In both cases, the data is not designed to end-user requirements. It's designed to store, rather than use, data. Were the Census Bureau to identify some of the data's uses, it could easily provide the data in a format that's more easy to use. The information needed in the retail analysis was fairly basic and very useful -- as well as reusable. The retailer should examine it every month. However, in its current format, the data must be manipulated every time to put it in a useable format.

Data being provided in an nonuseable format occurs at far too many companies. It causes companies to be inefficient and costs them money.

If the provided data is going to be used for a one-time analysis, it isn't worth the effort to make the process more efficient. However, if the analysis is to be conducted regularly, process improvements should be made.

Clearly define how you want to use the data. The data warehouse group can then produce summary tables containing the necessary data, at the required level. Once in place, the summary table can be updated with current information. It can be used by end users, including marketers, without much further assistance from the data warehouse.

Going through this process helps the immediate parties involved in producing the new information and any subsequent groups that want to use similar information. The result is (once again) better information at a reduced cost, as well as happier marketing and data warehouse employees.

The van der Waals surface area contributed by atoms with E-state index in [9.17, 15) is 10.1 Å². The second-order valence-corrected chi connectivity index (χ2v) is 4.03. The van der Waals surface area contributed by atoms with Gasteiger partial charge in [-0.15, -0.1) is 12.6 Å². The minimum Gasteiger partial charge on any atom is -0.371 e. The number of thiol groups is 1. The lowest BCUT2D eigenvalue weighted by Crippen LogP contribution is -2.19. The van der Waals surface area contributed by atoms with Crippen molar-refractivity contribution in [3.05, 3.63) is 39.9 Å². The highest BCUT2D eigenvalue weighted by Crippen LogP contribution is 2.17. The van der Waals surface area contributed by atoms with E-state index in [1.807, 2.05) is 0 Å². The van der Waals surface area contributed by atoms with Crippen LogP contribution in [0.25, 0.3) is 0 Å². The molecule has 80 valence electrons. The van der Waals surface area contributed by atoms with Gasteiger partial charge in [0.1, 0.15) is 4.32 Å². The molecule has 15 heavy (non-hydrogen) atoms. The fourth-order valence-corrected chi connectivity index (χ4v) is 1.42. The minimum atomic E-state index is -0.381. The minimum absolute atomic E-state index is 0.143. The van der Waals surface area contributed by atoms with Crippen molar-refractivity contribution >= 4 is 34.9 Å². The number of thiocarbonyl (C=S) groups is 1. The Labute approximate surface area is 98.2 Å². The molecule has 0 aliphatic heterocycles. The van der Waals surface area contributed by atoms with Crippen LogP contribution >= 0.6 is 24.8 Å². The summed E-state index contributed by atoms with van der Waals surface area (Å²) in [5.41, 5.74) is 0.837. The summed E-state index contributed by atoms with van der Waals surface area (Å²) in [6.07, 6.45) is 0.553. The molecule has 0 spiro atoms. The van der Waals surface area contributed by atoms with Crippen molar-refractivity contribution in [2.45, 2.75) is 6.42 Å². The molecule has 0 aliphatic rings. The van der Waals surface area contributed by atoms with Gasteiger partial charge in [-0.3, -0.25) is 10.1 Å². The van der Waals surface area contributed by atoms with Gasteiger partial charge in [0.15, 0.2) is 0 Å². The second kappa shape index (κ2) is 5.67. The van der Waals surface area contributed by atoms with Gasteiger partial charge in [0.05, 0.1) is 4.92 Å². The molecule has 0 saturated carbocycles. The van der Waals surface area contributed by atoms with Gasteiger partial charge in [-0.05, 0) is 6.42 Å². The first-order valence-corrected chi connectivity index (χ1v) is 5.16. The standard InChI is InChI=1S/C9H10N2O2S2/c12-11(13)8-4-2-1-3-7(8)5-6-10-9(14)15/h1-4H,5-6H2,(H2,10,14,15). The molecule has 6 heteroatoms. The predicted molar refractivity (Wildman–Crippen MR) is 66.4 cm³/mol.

As a marketer, what's your relationship with your data source (likely a data warehouse group)? If you can help the data source complete the extra formatting necessary to accomplish your goals, it will prevent multiple instances of reformatting down the line.

The result? Better information at a reduced cost, as well as happier marketing and data warehouse employees.

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ABOUT THE AUTHOR

Brian Teasley Brian Teasley is the leader of Teasley, a consultancy that helpsadvertisers, marketers and advertising agencies use data and analysis toimprove their marketing campaigns. Brian has over 14 years experience inengineering and marketing, and has worked for numerous Fortune 100companies. Brian also teaches a marketing course at New York University. Heholds a M.S. degree in Applied Statistics from Iowa State University and aBA in Mathematics and a BA in Mathematics and Statistics from St. OlafCollege.